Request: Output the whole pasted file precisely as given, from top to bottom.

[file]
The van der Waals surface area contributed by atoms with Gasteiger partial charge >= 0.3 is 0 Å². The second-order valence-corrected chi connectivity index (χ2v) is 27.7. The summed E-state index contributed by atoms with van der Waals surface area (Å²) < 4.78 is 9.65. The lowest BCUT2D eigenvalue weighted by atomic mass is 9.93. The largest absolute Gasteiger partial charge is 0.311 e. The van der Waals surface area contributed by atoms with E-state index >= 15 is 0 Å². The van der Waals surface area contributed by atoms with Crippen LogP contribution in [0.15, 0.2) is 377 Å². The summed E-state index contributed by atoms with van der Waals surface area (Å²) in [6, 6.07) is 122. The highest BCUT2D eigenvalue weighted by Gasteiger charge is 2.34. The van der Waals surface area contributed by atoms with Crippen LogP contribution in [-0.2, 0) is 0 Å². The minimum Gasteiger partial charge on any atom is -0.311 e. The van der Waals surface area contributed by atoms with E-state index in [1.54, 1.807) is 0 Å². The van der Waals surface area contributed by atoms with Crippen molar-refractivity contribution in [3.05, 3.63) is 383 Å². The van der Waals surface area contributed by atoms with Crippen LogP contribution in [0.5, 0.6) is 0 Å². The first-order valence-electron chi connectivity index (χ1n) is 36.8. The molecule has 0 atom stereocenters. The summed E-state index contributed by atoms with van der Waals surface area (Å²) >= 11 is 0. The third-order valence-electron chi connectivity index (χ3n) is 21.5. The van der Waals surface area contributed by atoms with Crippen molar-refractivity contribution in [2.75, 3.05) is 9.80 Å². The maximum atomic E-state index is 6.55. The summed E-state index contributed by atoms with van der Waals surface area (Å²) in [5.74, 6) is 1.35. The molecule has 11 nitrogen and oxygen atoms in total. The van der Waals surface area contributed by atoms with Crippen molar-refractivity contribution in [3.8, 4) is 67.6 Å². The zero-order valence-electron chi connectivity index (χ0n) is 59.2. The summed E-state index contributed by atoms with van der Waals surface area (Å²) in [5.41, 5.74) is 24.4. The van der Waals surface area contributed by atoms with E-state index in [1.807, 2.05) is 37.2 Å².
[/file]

The van der Waals surface area contributed by atoms with Gasteiger partial charge >= 0.3 is 0 Å². The second-order valence-corrected chi connectivity index (χ2v) is 27.7. The summed E-state index contributed by atoms with van der Waals surface area (Å²) < 4.78 is 9.65. The lowest BCUT2D eigenvalue weighted by atomic mass is 9.93. The largest absolute Gasteiger partial charge is 0.311 e. The van der Waals surface area contributed by atoms with E-state index >= 15 is 0 Å². The van der Waals surface area contributed by atoms with Crippen LogP contribution in [0.15, 0.2) is 377 Å². The summed E-state index contributed by atoms with van der Waals surface area (Å²) in [6, 6.07) is 122. The highest BCUT2D eigenvalue weighted by Gasteiger charge is 2.34. The van der Waals surface area contributed by atoms with Crippen LogP contribution in [-0.2, 0) is 0 Å². The minimum Gasteiger partial charge on any atom is -0.311 e. The van der Waals surface area contributed by atoms with E-state index in [1.54, 1.807) is 0 Å². The van der Waals surface area contributed by atoms with Crippen molar-refractivity contribution in [3.05, 3.63) is 383 Å². The van der Waals surface area contributed by atoms with Crippen LogP contribution in [0.5, 0.6) is 0 Å². The first-order valence-electron chi connectivity index (χ1n) is 36.8. The molecule has 0 atom stereocenters. The summed E-state index contributed by atoms with van der Waals surface area (Å²) >= 11 is 0. The third-order valence-electron chi connectivity index (χ3n) is 21.5. The van der Waals surface area contributed by atoms with Crippen molar-refractivity contribution in [2.75, 3.05) is 9.80 Å². The maximum atomic E-state index is 6.55. The summed E-state index contributed by atoms with van der Waals surface area (Å²) in [5.74, 6) is 1.35. The molecule has 11 nitrogen and oxygen atoms in total. The van der Waals surface area contributed by atoms with Crippen molar-refractivity contribution in [3.8, 4) is 67.6 Å². The zero-order valence-electron chi connectivity index (χ0n) is 59.2. The summed E-state index contributed by atoms with van der Waals surface area (Å²) in [5.41, 5.74) is 24.4. The van der Waals surface area contributed by atoms with E-state index in [1.807, 2.05) is 37.2 Å².